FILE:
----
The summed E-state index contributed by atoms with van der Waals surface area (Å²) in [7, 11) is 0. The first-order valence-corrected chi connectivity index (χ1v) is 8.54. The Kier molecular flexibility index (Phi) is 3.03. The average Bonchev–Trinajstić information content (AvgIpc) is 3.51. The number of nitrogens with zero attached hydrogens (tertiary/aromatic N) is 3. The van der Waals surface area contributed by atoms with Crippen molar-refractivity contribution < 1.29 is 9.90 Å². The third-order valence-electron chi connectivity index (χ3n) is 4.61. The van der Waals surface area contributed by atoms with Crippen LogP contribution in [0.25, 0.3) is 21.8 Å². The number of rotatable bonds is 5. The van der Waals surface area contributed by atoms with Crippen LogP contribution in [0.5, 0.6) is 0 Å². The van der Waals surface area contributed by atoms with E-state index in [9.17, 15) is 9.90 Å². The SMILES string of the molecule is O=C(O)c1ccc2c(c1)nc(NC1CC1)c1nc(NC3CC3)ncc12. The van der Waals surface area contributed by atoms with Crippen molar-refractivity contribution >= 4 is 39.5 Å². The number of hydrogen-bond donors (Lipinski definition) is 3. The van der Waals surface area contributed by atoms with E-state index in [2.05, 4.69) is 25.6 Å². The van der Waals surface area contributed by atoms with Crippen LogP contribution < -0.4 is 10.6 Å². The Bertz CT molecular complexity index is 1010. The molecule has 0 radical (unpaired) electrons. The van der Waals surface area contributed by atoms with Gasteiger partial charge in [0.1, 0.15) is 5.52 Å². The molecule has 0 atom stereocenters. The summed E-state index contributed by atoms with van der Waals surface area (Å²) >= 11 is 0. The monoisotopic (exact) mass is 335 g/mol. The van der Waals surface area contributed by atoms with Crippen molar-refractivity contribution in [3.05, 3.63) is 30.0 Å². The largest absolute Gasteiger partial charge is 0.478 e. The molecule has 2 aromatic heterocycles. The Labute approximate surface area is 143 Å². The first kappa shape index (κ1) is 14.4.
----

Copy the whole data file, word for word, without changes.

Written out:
The summed E-state index contributed by atoms with van der Waals surface area (Å²) in [7, 11) is 0. The first-order valence-corrected chi connectivity index (χ1v) is 8.54. The Kier molecular flexibility index (Phi) is 3.03. The average Bonchev–Trinajstić information content (AvgIpc) is 3.51. The number of nitrogens with zero attached hydrogens (tertiary/aromatic N) is 3. The van der Waals surface area contributed by atoms with Crippen molar-refractivity contribution < 1.29 is 9.90 Å². The third-order valence-electron chi connectivity index (χ3n) is 4.61. The van der Waals surface area contributed by atoms with Crippen LogP contribution in [0.25, 0.3) is 21.8 Å². The number of rotatable bonds is 5. The van der Waals surface area contributed by atoms with Crippen LogP contribution in [0.5, 0.6) is 0 Å². The van der Waals surface area contributed by atoms with E-state index in [9.17, 15) is 9.90 Å². The SMILES string of the molecule is O=C(O)c1ccc2c(c1)nc(NC1CC1)c1nc(NC3CC3)ncc12. The van der Waals surface area contributed by atoms with Crippen molar-refractivity contribution >= 4 is 39.5 Å². The number of hydrogen-bond donors (Lipinski definition) is 3. The van der Waals surface area contributed by atoms with E-state index in [2.05, 4.69) is 25.6 Å². The van der Waals surface area contributed by atoms with Crippen LogP contribution < -0.4 is 10.6 Å². The Bertz CT molecular complexity index is 1010. The molecule has 0 radical (unpaired) electrons. The van der Waals surface area contributed by atoms with Gasteiger partial charge in [0.1, 0.15) is 5.52 Å². The molecule has 0 atom stereocenters. The summed E-state index contributed by atoms with van der Waals surface area (Å²) >= 11 is 0. The monoisotopic (exact) mass is 335 g/mol. The van der Waals surface area contributed by atoms with Crippen molar-refractivity contribution in [3.05, 3.63) is 30.0 Å². The largest absolute Gasteiger partial charge is 0.478 e. The molecule has 2 aromatic heterocycles. The Labute approximate surface area is 143 Å². The first kappa shape index (κ1) is 14.4.